The other side of the coin is if I want to stay awake and get some work done in the course of the flight – I sleep deeply and peacefully. No babies, no turbulence and no attendants. It doesn’t even have to be work; it could be a novel I want to read or simple solitaire on the laptop. The moment I start it, I go off like the light.

I think it is something like water boiling in a kettle. Like Jerome K. Jerome said, if you look at it, it will take forever. So, don’t look at it and pretend you will not need it. It will boil off immediately. Sounds like a perfect fit for my situation. On a profound note, I think the same goes with success and money in life. But then again, it’s easier said than done. When I am sleep deprived, I don’t think I want to play solitaire, I want to sleep, flight or not.

An Ode to Coffee

I have been a self-taught barista since the fall of ‘06. Unlike the urban, youth Indian populace, I actually got addicted to caffeine. I don’t know how and why. All I know is I used instant coffee to keep me awake during my exams since class nine. Then I bought a coffee maker with one of my initial salaries, and now I need at least 4 cups daily. So over the years, I have devoted some of my spare time to coffee as a subject and here I present a compilation I have collected from the net as well as my own understanding –

1. Beans

a. Bean Types –

Robusta (Coffea Canephora)

Arabica (Coffea Arabica)

2.7% caffeine 1.5% caffeine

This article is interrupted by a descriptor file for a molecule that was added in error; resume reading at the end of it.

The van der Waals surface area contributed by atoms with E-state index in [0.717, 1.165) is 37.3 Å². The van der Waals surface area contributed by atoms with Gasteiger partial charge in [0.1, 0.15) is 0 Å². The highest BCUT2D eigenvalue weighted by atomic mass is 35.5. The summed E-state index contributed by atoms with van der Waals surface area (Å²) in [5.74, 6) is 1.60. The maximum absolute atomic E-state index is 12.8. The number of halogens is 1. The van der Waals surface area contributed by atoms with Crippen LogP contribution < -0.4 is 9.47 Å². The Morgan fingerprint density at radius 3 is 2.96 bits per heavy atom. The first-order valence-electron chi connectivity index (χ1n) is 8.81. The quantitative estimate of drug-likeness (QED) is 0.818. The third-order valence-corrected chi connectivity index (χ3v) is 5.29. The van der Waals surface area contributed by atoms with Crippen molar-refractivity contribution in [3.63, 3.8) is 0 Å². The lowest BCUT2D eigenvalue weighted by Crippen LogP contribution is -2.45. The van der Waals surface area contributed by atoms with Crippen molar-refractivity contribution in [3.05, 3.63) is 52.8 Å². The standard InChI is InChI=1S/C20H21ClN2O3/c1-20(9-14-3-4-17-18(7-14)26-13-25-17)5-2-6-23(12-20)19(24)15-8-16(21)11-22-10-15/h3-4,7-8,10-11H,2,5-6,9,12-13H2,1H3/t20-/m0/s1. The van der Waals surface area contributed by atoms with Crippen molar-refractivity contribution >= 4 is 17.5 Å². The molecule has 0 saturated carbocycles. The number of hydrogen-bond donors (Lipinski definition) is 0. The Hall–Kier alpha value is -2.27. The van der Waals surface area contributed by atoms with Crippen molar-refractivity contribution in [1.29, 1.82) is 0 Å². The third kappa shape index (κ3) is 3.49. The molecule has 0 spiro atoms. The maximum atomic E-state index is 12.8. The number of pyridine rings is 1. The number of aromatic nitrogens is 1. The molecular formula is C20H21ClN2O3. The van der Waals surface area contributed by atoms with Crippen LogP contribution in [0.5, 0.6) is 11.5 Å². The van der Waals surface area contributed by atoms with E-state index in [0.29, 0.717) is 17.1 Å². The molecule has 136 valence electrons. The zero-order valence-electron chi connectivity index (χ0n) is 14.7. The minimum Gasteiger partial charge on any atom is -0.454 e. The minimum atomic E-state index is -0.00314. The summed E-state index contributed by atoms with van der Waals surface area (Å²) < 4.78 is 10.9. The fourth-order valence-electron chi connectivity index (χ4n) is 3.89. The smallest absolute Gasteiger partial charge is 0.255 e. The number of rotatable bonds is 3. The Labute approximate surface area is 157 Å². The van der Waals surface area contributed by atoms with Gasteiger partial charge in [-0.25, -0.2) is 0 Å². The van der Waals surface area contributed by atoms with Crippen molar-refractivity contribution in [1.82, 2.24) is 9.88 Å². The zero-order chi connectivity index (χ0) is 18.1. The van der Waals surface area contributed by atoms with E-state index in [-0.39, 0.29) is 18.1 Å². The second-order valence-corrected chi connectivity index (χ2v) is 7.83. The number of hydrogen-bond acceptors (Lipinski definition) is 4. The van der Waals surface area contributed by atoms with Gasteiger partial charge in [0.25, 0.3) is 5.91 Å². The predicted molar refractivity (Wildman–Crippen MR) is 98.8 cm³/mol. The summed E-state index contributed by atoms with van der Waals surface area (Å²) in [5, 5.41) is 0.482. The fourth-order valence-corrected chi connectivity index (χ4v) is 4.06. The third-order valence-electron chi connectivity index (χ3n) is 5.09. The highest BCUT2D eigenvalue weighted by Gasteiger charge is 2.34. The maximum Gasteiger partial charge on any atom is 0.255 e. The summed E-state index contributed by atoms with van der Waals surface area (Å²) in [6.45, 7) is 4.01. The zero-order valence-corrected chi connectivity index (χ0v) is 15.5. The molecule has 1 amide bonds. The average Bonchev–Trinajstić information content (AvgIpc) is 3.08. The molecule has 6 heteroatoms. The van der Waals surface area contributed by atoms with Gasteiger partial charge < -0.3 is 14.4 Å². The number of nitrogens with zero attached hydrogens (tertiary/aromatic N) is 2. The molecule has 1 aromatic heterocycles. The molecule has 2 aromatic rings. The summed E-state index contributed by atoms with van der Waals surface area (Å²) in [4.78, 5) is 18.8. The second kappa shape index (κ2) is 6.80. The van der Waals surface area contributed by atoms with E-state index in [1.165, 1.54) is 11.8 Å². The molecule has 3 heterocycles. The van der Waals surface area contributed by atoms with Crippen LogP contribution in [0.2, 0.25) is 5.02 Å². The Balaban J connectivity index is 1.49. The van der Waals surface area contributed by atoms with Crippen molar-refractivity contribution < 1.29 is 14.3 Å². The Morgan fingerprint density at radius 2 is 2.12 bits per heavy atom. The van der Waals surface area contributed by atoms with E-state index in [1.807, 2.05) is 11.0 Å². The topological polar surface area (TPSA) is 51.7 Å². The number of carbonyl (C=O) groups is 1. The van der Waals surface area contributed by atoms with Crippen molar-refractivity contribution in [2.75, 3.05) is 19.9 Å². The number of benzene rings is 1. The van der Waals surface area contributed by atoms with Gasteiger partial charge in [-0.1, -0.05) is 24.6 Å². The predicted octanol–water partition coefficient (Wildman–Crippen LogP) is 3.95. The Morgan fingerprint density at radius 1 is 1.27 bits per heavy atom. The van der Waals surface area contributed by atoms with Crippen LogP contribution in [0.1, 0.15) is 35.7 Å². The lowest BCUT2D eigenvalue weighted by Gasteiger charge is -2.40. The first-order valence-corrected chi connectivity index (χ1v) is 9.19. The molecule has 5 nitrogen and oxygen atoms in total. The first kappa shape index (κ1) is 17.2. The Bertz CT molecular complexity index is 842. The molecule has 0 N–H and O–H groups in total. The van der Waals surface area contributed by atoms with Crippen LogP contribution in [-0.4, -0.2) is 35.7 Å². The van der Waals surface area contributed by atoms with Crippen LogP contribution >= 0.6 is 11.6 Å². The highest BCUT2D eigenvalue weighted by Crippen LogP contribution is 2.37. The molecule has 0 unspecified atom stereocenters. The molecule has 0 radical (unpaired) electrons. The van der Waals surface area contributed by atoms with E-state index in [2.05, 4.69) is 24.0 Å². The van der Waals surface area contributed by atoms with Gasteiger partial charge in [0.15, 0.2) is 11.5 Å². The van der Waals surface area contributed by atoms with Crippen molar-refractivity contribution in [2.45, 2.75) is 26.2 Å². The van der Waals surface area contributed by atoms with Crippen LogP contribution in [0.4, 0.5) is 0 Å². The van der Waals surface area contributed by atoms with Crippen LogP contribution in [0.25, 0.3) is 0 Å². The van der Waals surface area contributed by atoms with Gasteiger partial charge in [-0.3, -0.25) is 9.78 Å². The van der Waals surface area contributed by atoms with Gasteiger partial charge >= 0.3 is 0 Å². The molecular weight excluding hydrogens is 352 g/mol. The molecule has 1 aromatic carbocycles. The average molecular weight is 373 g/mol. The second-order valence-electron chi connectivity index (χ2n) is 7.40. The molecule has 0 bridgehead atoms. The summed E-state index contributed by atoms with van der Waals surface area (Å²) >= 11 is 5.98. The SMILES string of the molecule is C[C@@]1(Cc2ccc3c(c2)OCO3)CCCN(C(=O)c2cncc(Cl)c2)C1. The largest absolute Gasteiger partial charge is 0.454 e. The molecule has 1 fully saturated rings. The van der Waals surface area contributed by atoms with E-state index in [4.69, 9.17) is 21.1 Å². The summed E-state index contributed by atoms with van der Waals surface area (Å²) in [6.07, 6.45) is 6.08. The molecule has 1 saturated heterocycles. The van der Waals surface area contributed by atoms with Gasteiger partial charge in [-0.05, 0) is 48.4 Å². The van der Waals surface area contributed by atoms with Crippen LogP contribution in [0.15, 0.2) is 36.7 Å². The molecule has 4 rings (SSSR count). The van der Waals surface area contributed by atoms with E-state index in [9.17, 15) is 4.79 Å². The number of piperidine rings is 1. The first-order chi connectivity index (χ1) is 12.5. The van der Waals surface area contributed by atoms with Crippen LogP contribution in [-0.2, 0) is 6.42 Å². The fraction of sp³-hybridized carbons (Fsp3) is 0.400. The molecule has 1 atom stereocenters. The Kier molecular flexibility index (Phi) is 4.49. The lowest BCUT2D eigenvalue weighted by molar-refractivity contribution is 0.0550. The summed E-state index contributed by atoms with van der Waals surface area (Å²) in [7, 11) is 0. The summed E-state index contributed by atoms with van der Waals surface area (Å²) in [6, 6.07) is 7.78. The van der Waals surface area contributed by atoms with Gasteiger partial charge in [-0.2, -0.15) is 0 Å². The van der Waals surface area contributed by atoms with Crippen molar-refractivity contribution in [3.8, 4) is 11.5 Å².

Less maintenance and greater yield Lower yield and more maintenance
Full-bodied, earthy flavour, bitter (pyrazine) Slightly acidic tone, smoother, richer
20% of the coffee produced in the world 80% of the coffee produced in the world
Vietnam, Brazil, India, and Indonesia Central America, East Africa, India, Indonesia

b. Cleaning –

Wet Process

Dry Process

Specific equipment and substantial quantities of water Used for about 90% of the Arabica coffee produced in Brazil, Ethiopia, Haiti and Paraguay, also in India and Ecuador. All Robusta are processed by this method
More balanced taste Fruitier taste

c. Roasting –





Light Dry At first crack (205 deg C) Light, acidic, no-roast
Med Dry Between first and second crack Balanced, smoother, slight originality
Full Slight Shine At second crack (225 deg C) Aromatic, heavy body
Double Oily Smoke come out, sugar carbonizes Smokey-sweet, nothing original

Caffeine diminishes with increased roasting level: light roast – 1.37%; medium roast – 1.31%; and dark roast < 1.31%. At lighter roasts, the bean will exhibit more of its “origin flavour”; the flavours created in the bean by its variety, the soil, altitude, and weather conditions in the location where it was grown. As a rule of thumb, the “shinier” the bean is, the more dominant the roasting flavours are. Sucrose is rapidly lost during the roasting process and may disappear entirely in darker roasts. During roasting, aromatic oils and acids weaken, changing the flavour. At 205 °C other oils start to develop. One of these oils, Caffeol, is created at about 200 °C, which is largely responsible for coffee’s aroma and flavour.

2. Preparation

a. Grinding and Brewing–